They have that effortless unguarded frankness that most men are incapable of.

I think I’ve escaped from the domestic torment for a while, but I’m wrong. An hour later I head into town for lunch, and pop into a little sandwich place Jody and I used to bring Sam to. Amid the midday hustle, I spot Jody sitting at a table with her friend Clare. They are conspiratorially hunched over two medium lattes. I approach, nudging my way through the young mums and students. They haven’t seen me.

‘He’s become so distant,’ Jody is saying. ‘I can’t depend on him at all at home. There’s always something else.’

‘Has he looked into counselling?’ asks Clare. ‘I mean, has he ever dealt with what happened to him?’

Of course, Jody and Clare talk about everything. Of course, they are here at lunchtime dissecting our relationship. They have that effortless unguarded frankness that most men are incapable of. You know: ‘Have some of this lemon cake, it’s lovely, and also, tell me more about the emotionally apocalyptic disintegration of your nine-year marriage.’

‘Hi,’ I say pathetically.

They both look up, slightly shocked.

‘Oh, hi, Alex,’ says Clare. ‘We were just talking about you.’

‘I heard,’ I say. ‘Can I have a quick word with Jody?’

‘Sure, I was heading off anyway. Jody, I’ll see you later, OK?’ Jody nods silently. I sit down. She plays with the empty sugar sachet by her cup.

‘I guess Clare knows everything then?’ I say.

‘Yes, I was upset, and I need to talk to my friends, Alex. We don’t talk. We can’t live like that any more. I’m so tired. I’m so very tired of it all.’

‘I know, I know. I’ve been needed a lot at work, that’s all; we’re under so much pressure. I’m sorry I’ve not been there for you and Sam; I’m sorry I’m backing out of looking after him. It’s all so . . . ’

‘Hard?’ Jody finishes. ‘Damn right it is, Alex. It’s f***ing hard. But he needs you.’

‘You know how sometimes we go through weeks and he’s fine? He’s adorable. Then for no reason it goes back. That’s the worst thing. I always think we’ve turned a corner. It’s all that going on, and work—’

Because of autism, there is no Jody and I, there is Jody, me and the problem of Sam. That’s how it feels. But I can’t say that. I can barely think it.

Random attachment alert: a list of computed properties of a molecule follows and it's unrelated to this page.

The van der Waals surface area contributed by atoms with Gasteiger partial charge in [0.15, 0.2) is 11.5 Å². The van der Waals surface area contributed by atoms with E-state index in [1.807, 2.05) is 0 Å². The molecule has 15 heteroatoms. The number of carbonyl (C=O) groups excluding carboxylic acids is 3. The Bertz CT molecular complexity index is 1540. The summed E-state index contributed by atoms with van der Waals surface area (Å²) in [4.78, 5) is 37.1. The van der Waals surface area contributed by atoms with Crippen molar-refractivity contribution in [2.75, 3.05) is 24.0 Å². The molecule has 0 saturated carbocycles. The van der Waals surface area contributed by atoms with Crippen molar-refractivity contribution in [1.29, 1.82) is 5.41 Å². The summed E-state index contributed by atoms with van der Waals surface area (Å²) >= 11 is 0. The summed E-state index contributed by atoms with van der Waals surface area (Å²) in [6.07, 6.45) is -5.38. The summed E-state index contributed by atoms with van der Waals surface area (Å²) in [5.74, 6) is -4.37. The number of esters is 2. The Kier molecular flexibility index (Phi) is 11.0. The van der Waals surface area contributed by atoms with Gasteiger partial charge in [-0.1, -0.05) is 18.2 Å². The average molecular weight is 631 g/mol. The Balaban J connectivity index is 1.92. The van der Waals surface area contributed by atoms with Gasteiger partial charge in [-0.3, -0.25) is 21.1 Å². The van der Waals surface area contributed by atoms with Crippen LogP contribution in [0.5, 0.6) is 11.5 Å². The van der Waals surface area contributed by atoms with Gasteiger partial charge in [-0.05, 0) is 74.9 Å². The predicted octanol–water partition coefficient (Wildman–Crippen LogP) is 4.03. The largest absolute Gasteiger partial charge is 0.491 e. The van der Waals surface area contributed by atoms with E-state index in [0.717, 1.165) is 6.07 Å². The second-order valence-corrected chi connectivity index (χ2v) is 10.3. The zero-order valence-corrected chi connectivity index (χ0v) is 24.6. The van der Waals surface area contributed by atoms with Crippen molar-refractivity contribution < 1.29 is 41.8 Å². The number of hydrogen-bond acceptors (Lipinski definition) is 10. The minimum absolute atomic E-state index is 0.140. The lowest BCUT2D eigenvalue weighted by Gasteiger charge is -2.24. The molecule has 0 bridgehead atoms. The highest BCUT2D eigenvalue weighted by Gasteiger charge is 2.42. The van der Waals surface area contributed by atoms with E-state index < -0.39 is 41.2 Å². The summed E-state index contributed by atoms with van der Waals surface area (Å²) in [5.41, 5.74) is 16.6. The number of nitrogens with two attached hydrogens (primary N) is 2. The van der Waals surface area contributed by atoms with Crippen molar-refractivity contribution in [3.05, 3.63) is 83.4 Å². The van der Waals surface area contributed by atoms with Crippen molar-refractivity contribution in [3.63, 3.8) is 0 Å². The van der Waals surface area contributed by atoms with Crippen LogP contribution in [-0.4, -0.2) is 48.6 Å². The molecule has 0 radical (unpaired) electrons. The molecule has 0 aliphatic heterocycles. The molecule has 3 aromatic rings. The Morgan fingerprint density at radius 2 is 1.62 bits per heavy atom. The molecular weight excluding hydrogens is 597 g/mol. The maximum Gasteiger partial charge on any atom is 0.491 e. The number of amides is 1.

‘Oh, Alex, it’s not work, it’s you.’

‘I know.’

‘This is why, Alex. This is why I need some time. Sam can’t cope with us shouting at each other. Mum has offered to stay for a bit if I need help, and Clare is around. You have to sort yourself out.’

‘What about Sam and his school? We’ve only got a few months to decide if we’re going to try and move him.’

What about Sam? Oh, how those words have echoed around our lives. Sam is the planet of concern and confusion that we have been orbiting for most of our relationship. Last year the paediatrician told us, after interminable months of tests and interviews, that he is on the upper end of the autism spectrum. The higher- functioning end. The easy end. The shallow end. He has trouble with language, he fears social situations, he hates noise, he obsesses over certain things, and gets physical when situations confuse or frighten him. But the underlying message seemed to be: you’ve got it easy compared to other parents.

And yes, the diagnosis was a relief. At last, a label! When he’s screaming and fighting on the way to school; when he hides under the table at restaurants; when he refuses to hug or acknowledge relatives or friends or anyone but Jody, it’s autism. Autism did it. I started to see autism as a sort of malevolent spirit, a poltergeist, a demon. Sometimes it really is like living in The Exorcist. There are days it wouldn’t surprise me if his head started spinning in 360- degree revolutions while he vomited green slime across the room.

At least I could say, ‘It’s OK, it’s autism – and that green slime comes off in a hot wash.’ But labels only get you so far. They don’t help you sleep, they don’t stop you from getting angry and frustrated when something gets thrown at you, or broken. They don’t stop you fretting about your child and their life; what will happen to them in ten years, or twenty, or thirty. Because of autism, there is no Jody and I, there is Jody, me and the problem of Sam. That’s how it feels. But I can’t say that. I can barely think it.

‘With Sam and everything . . . ’ I can’t finish, but it’s enough.

‘I know. But you need some help. Or you need to start dealing with things. Why don’t you come over on Saturday and see him? Come and take him out.’

I fumble with my phone, turning it over in my hand. I see Sam at the park, crying, running away. Running through the gate. Running into the road.

‘It could be tricky, I may be needed at work.’

But I see the steel in her eyes, a flash of fury obvious even amid the clatter of the café.

‘Yes, sure,’ I say.

‘We can talk about schools then.’

‘Yes. Let’s do that.’

‘Goodbye, Alex. Take care.’

‘You too. I’m sorry. I’m so sorry.’